The Prime Minister said that Turkey also has a stable governmental system, and a leader with a strong mandate. He therefore hopes that economic cooperation between two stable governments will lead to great success.
The Prime Minister also stressed that for the Hungarian economy competitiveness is crucial, and while Hungary can now be seen as a competitive country, “we are not at all satisfied with the current state of affairs”. The Hungarian economy’s competitiveness must be improved drastically, he said; therefore soon – perhaps this week – the Government will adopt an action plan designed to boost competitiveness.
Mr. Orbán went on to say that in the Western world the language of politics, and political conflict itself, has become harsher – and at times outright brutal. He referred to new technologies which have emerged in the contest for power as “social media and the phenomenon of the world of fake news, which now also affects governments”.
He noted that a considerable proportion of the European middle classes have been unable to make progress over the past twenty years and, to make matters worse, large masses of people not subject to any form of screening are moving towards the continent’s borders.
He added that, after earlier prevailing ideals and the era of global governance, one can also see attempts being made to return to governance within national boundaries. In his view, in the Western world proof of this can be seen in Brexit and the election of US president Donald Trump.
The Prime Minister said that in the Western world today the underlying feeling is one of uncertainty, which confronts players in European political and economic life with a challenge: in Europe everyone wants security and predictability, and every leader is seeking ways in which to provide security and predictable futures for their own people.
In 2010, the Prime Minister said, the Hungarian government decided to create this by building a specifically Hungarian model, based on job creation, tax reductions and pay rises. He noted that Hungarian economic growth is stable, full employment is within reach, and tax reductions will continue next year.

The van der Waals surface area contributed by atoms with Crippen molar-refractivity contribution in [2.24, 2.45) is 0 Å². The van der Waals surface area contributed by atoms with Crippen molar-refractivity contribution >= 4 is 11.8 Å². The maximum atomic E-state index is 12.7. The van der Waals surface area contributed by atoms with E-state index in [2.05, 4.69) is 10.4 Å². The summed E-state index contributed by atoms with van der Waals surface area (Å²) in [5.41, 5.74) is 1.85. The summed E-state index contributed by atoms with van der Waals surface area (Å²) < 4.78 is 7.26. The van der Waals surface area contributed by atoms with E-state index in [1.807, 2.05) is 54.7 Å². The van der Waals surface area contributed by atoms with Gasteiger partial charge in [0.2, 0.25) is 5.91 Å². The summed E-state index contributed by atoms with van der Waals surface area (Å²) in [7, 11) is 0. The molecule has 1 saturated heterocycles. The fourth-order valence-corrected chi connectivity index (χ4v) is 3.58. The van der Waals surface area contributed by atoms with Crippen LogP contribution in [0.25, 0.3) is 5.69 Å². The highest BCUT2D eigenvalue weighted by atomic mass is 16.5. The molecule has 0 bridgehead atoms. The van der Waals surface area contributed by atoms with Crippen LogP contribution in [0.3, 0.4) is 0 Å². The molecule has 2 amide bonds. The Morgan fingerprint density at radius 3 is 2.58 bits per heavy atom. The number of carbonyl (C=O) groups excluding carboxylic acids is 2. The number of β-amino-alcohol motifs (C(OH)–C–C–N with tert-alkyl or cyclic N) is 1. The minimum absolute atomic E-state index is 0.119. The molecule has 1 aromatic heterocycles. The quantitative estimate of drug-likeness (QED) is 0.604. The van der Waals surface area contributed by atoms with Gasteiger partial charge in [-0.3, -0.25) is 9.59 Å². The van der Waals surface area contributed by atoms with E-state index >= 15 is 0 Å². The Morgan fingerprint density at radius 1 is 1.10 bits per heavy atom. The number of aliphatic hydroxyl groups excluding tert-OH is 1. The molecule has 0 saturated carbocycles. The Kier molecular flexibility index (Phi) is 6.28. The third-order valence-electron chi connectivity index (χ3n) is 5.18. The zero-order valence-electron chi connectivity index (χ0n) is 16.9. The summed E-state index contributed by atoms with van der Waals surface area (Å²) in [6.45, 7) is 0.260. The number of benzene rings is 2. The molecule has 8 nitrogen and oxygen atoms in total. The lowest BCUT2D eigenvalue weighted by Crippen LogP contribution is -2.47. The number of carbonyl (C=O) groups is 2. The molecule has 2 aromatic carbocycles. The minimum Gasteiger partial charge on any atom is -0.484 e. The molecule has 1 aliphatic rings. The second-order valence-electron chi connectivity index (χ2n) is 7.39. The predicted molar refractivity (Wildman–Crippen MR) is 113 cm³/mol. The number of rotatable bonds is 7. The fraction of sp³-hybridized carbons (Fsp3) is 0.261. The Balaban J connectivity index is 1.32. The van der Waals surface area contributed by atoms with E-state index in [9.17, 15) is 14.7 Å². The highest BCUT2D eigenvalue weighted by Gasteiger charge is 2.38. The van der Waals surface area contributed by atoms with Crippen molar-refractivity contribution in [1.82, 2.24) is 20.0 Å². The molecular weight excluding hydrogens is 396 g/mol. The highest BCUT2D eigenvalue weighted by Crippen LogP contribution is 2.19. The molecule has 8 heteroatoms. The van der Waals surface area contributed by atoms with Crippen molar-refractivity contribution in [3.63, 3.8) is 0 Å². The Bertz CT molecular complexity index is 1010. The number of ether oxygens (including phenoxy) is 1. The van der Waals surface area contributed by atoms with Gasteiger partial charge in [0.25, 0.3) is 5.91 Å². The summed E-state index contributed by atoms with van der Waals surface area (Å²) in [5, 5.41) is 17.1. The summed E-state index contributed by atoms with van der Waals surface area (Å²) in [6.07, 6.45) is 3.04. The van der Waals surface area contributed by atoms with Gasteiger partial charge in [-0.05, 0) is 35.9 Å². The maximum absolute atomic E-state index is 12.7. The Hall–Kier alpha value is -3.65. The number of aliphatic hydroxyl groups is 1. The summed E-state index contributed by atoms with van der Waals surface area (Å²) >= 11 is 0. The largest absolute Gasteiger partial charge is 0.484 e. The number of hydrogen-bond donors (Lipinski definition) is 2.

Regarding Hungarian-Turkish economic cooperation, he said that in Hungary more than one thousand people work for Turkish businesses, negotiations concerning eight major Turkish projects are under way, and that as a result of these it can be hoped that investment of some half a billion dollars will be realised.
In closing, Mr. Orbán said that every year Hungary offers state-funded scholarships to 150 young Turkish people.
Minister of Foreign Affairs and Trade Péter Szijjártó also addressed the forum. He said that members of the Hungarian and Turkish business communities were able to welcome one another as old acquaintances, given that Hungary’s number one trade partner in the region is Turkey, with which last year “we managed to achieve our highest trade volume ever”.
This dynamic growth is continuing, the Minister added, citing as proof the fact that in the first seven months of this year the volume of trade between the two countries increased by 19 per cent.
Mr. Szijjártó highlighted that in Hungary high added-value Turkish companies can find what they are seeking and opportunities for cooperation.
He concluded by saying that good economic relations need balanced political cooperation based on the foundations of mutual respect. He told his audience of Hungarian and Turkish business actors that, in the case of their two countries, this already exists